For my roller shutter controller project, I needed to ensure that the GPIO Pins for the Relay board get correctly exportet on system boot. I had a script called init.sh in the directory /home/pi/relay. When I executed the script everything worked and I could trigger the relays with my webinterface I made before. Now there was a problem:
How to get this to work on system boot?
I found several different ways to do this on the internet, and tried two different ways to do it:
The first was an entry in the /etc/rc.local, the second a crontab entry (via sudo crontab -e) with @reboot for execution. Both of those methods failed even though I could see at least the rc.local was getting executed, because for a test I put the command touch /home/pi/somefile in it, wich got executed on boot. (I did not try this for crontab)
After some trial and error and looking around in the internet I found the problem:
I was using the program gpio in my init.sh file, wich is located at /usr/local/bin/gpio. When you execute a program with just the executable name, the system searches for an executable with that name in your $PATH variable wich gets set while starting up the system. And thats exactly the problem: It gets set after rc.local is executed or cron executes the jobs marked with @reboot.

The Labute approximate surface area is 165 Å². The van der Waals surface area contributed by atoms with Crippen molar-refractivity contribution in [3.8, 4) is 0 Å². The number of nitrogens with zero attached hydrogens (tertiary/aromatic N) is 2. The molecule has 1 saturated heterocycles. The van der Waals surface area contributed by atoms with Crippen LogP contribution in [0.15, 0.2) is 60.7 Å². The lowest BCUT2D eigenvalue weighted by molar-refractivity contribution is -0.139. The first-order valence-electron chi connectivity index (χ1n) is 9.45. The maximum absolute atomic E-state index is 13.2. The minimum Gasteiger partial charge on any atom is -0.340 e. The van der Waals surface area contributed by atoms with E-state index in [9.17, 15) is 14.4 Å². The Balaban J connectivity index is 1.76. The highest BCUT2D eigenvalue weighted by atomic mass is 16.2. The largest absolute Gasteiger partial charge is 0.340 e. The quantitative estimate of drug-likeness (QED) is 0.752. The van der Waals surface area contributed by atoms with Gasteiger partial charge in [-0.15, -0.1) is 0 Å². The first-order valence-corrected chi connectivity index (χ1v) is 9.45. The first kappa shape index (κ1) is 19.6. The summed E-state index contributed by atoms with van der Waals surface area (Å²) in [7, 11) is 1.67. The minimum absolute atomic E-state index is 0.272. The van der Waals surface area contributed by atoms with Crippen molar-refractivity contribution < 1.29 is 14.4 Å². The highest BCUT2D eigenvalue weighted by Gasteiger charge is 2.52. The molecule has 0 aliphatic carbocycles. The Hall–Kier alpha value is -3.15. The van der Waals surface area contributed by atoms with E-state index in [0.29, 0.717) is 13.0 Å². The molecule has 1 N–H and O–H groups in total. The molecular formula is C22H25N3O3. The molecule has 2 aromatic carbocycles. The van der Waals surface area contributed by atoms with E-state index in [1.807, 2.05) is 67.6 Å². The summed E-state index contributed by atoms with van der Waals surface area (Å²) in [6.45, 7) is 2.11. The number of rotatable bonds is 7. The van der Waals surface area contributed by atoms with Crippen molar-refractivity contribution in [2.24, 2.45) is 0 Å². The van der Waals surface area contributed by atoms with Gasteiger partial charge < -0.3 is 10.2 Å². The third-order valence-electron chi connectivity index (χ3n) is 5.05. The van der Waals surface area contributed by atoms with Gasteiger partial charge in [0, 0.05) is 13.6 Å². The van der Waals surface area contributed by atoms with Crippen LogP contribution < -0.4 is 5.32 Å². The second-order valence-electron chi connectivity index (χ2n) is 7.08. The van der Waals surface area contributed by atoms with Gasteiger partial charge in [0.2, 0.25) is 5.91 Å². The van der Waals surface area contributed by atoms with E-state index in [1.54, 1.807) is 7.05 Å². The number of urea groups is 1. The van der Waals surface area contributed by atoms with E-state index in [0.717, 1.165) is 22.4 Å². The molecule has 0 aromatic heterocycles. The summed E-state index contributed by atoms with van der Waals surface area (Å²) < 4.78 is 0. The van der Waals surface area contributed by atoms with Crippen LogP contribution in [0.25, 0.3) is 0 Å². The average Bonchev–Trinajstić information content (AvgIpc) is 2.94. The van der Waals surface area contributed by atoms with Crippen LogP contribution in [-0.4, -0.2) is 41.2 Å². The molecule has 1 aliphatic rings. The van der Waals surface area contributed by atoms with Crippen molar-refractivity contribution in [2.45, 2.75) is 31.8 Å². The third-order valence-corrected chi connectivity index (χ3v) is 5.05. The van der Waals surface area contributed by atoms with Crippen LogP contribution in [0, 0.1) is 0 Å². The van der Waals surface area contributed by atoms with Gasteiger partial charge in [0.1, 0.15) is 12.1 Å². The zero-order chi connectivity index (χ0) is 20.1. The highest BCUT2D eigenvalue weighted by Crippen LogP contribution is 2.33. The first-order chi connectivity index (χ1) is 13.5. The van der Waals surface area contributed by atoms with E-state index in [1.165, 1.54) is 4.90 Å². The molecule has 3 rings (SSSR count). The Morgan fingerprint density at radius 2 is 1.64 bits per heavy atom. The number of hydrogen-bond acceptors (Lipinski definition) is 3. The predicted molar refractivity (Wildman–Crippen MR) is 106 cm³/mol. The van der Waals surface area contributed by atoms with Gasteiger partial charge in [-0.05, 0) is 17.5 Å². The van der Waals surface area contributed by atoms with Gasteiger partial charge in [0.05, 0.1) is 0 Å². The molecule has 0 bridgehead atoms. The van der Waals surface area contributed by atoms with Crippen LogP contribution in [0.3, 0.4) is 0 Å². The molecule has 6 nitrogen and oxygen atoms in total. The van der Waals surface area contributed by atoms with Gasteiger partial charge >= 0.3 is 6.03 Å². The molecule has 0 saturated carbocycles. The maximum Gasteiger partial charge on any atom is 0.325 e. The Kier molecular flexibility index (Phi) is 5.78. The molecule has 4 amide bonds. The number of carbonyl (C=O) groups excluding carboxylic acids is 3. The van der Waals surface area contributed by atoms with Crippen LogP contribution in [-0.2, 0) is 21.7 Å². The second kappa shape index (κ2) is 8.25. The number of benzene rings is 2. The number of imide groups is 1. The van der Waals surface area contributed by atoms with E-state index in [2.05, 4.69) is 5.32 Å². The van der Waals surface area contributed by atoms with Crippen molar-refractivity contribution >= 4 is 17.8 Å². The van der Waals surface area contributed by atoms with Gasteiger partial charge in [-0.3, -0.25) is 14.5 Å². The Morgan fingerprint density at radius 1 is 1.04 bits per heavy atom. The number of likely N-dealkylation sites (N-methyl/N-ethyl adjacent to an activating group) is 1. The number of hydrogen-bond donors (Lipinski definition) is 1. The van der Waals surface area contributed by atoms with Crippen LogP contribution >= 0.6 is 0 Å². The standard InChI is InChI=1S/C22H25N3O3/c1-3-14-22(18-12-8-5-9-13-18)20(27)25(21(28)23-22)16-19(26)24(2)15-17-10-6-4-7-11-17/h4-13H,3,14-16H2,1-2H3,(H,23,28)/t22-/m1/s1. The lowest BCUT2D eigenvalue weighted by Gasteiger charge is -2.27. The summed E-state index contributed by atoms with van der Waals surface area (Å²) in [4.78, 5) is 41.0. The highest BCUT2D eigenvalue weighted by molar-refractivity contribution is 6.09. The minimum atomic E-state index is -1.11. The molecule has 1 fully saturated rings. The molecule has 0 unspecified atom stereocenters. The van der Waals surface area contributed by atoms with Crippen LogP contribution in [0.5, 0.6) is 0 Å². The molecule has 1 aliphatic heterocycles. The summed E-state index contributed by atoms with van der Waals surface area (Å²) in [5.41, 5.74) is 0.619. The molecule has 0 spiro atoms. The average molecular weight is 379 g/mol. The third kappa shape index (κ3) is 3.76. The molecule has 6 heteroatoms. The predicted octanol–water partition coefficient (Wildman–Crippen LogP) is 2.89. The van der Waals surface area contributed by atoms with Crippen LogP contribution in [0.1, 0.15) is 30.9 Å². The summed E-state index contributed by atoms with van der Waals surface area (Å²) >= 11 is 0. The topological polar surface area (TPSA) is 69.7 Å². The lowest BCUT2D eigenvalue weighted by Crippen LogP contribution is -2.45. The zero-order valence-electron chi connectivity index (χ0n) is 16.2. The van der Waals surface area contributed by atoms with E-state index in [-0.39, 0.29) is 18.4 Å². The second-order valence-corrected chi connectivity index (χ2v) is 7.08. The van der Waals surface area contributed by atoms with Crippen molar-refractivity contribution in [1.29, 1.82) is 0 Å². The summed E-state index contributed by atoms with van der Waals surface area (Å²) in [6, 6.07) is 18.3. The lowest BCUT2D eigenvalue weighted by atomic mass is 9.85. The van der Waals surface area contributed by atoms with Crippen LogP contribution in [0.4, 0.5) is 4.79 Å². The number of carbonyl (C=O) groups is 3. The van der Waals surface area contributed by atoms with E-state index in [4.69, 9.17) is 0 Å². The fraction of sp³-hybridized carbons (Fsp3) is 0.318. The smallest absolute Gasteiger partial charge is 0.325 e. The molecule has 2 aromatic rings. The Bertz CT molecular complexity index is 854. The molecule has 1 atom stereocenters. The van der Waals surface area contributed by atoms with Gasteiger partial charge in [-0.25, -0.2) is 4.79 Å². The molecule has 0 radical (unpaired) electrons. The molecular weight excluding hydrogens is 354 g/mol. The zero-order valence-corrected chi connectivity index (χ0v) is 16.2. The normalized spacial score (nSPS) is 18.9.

So to fix my problem I just had to change my calls from gpio to /usr/local/bin/gpio and everything worked like a charm.
In my scripts to move the roller shutter down and up I use another script wich stops the shutters (turns both relays off). I call that before turning anything on because I don't know how the roller shutter reacts when it gets a signal for up and down at the same time. When I just use the scripts from the console this works fine, meaning you will never see both relays on. But here is my problem: I have a web interface setup, wich has links to php-files that use shell_exec to execute my scripts. When I use the web interface the stop script does not seem to get executed, and so I can get both relays on.